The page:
Blog
About

14
views
0
recommends
+1 Recommend
0 collections
    0
    shares
      • Record: found
      • Abstract: found
      • Article: not found

      Synthetic polymers enable non-vitreous cellular cryopreservation by reducing ice crystal growth during thawing.

      Read this article at

      ScienceOpenPublisherPubMed
      Bookmark
          There is no author summary for this article yet. Authors can add summaries to their articles on ScienceOpen to make them more accessible to a non-specialist audience.

          Abstract

          The cryopreservation of cells, tissue and organs is fundamental to modern biotechnology, transplantation medicine and chemical biology. The current state-of-the-art method of cryopreservation is the addition of large amounts of organic solvents such as glycerol or dimethyl sulfoxide, to promote vitrification and prevent ice formation. Here we employ a synthetic, biomimetic, polymer, which is capable of slowing the growth of ice crystals in a manner similar to antifreeze (glyco)proteins to enhance the cryopreservation of sheep and human red blood cells. We find that only 0.1 wt% of the polymer is required to attain significant cell recovery post freezing, compared with over 20 wt% required for solvent-based strategies. These results demonstrate that synthetic antifreeze (glyco)protein mimics could have a crucial role in modern regenerative medicine to improve the storage and distribution of biological material for transplantation.

          Related collections

          Most cited references 44

          • Record: found
          • Abstract: not found
          • Article: not found

          Revival of spermatozoa after vitrification and dehydration at low temperatures.

           C Polge,  A Smith,  A S Parkes (1949)
            Bookmark
            • Record: found
            • Abstract: found
            • Article: not found

            Review of the oral toxicity of polyvinyl alcohol (PVA).

            Polyvinyl alcohols (PVA) (CAS no. 9002-89-5) are synthetic polymers used in a wide range of industrial, commercial, medical and food applications. The purpose of this review, this critical evaluation of the available information on PVA, is to support the safety of PVA as a coating agent for pharmaceutical and dietary supplement products. All the available information on PVA gleaned from a comprehensive search of the scientific literature were critically evaluated. Orally administered PVA is relatively harmless. The safety of PVA is based on the following: (1) the acute oral toxicity of PVA is very low, with LD(50)s in the range of 15-20 g/kg; (2) orally administered PVA is very poorly absorbed from the gastrointestinal tract; (3) PVA does not accumulate in the body when administered orally; (4) PVA is not mutagenic or clastogenic; and (5) NOAELs of orally administered PVA in male and female rats were 5000 mg/kg body weight/day in the 90-day dietary study and 5000 mg/kg body weight/day in the two-generation reproduction study, which was the highest dose tested. A critical evaluation of the existing information on PVA supports its safety for use as a coating agent for pharmaceutical and dietary supplement products.
              Bookmark
              • Record: found
              • Abstract: found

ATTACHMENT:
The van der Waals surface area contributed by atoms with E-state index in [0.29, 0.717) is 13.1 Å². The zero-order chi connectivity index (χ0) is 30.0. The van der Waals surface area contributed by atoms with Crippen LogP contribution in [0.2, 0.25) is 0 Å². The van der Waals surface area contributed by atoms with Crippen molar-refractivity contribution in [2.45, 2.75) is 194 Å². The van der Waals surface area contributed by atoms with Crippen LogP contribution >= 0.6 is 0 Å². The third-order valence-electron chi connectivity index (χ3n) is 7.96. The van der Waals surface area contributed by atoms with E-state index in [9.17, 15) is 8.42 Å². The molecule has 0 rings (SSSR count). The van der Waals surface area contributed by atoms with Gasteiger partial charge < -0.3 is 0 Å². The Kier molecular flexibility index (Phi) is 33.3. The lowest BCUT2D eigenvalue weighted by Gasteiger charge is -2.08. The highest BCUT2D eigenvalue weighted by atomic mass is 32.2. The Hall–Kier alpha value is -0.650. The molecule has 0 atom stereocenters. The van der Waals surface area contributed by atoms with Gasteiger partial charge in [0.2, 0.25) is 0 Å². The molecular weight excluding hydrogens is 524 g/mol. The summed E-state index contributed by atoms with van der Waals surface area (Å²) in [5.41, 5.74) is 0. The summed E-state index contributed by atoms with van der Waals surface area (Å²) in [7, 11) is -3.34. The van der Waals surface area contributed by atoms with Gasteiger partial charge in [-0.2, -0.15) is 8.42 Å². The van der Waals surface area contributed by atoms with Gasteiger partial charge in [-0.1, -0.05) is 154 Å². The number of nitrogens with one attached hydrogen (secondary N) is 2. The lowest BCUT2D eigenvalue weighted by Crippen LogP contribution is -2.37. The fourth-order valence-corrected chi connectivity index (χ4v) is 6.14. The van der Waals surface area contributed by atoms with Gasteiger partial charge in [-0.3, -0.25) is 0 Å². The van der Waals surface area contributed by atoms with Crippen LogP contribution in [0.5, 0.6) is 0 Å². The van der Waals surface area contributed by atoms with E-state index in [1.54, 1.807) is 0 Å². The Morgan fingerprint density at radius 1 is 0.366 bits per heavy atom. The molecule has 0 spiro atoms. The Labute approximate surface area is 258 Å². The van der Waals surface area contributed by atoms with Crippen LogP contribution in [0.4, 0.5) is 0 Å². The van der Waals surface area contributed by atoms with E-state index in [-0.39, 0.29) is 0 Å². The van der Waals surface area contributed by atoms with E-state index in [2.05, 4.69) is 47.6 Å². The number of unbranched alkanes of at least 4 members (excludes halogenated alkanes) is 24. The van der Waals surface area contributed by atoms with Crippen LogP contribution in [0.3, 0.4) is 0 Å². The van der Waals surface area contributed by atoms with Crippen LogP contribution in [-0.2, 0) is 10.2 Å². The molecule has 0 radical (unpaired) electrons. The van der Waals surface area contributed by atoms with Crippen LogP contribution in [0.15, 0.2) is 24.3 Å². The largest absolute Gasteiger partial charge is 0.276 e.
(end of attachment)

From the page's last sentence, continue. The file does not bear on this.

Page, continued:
• Article: not found

              Long-term storage of tissues by cryopreservation: critical issues.

              The technique of cryopreservation (maintenance of biological samples in a state of 'suspended animation' at cryogenic temperatures), its potential use in tissue engineering applications and current obstacles to the development of effective cryopreservation methods for tissues are reviewed. A didactic overview of the principles of cryobiology and the methodology of cryopreservation is given, with emphasis on the processes of injury to cells during freezing and thawing, and how these are related to the physicochemical and biophysical changes occurring during cryopreservation. Critical issues relevant to the application of cryopreservation methods to tissues are then addressed, including heat and mass transfer limitations in these bulk systems, intrinsic differences between isolated and cultured cells, and mechanisms of freezing injury unique to tissue systems.
                Bookmark

                Author and article information

                Journal
                Nat Commun
                Nature communications
                2041-1723
                2041-1723
                2014
                : 5
                Affiliations
                [1 ] 1] Department of Chemistry, University of Warwick, Gibbet Hill Road, Coventry CV4 7AL, UK [2] Clinical Sciences Research Laboratories, University of Warwick, Clifford Bridge Road, Coventry CV2 2DX, UK [3] Molecular Organisation and Assembly in Cells (MOAC), Doctoral Training Centre, University of Warwick, Coventry CV4 7AL, UK.
                [2 ] 1] Clinical Sciences Research Laboratories, University of Warwick, Clifford Bridge Road, Coventry CV2 2DX, UK [2].
                [3 ] Clinical Sciences Research Laboratories, University of Warwick, Clifford Bridge Road, Coventry CV2 2DX, UK.
                [4 ] Department of Chemistry, University of Warwick, Gibbet Hill Road, Coventry CV4 7AL, UK.
                Article
                ncomms4244
                10.1038/ncomms4244
                24488146

                Comments

                Comment on this article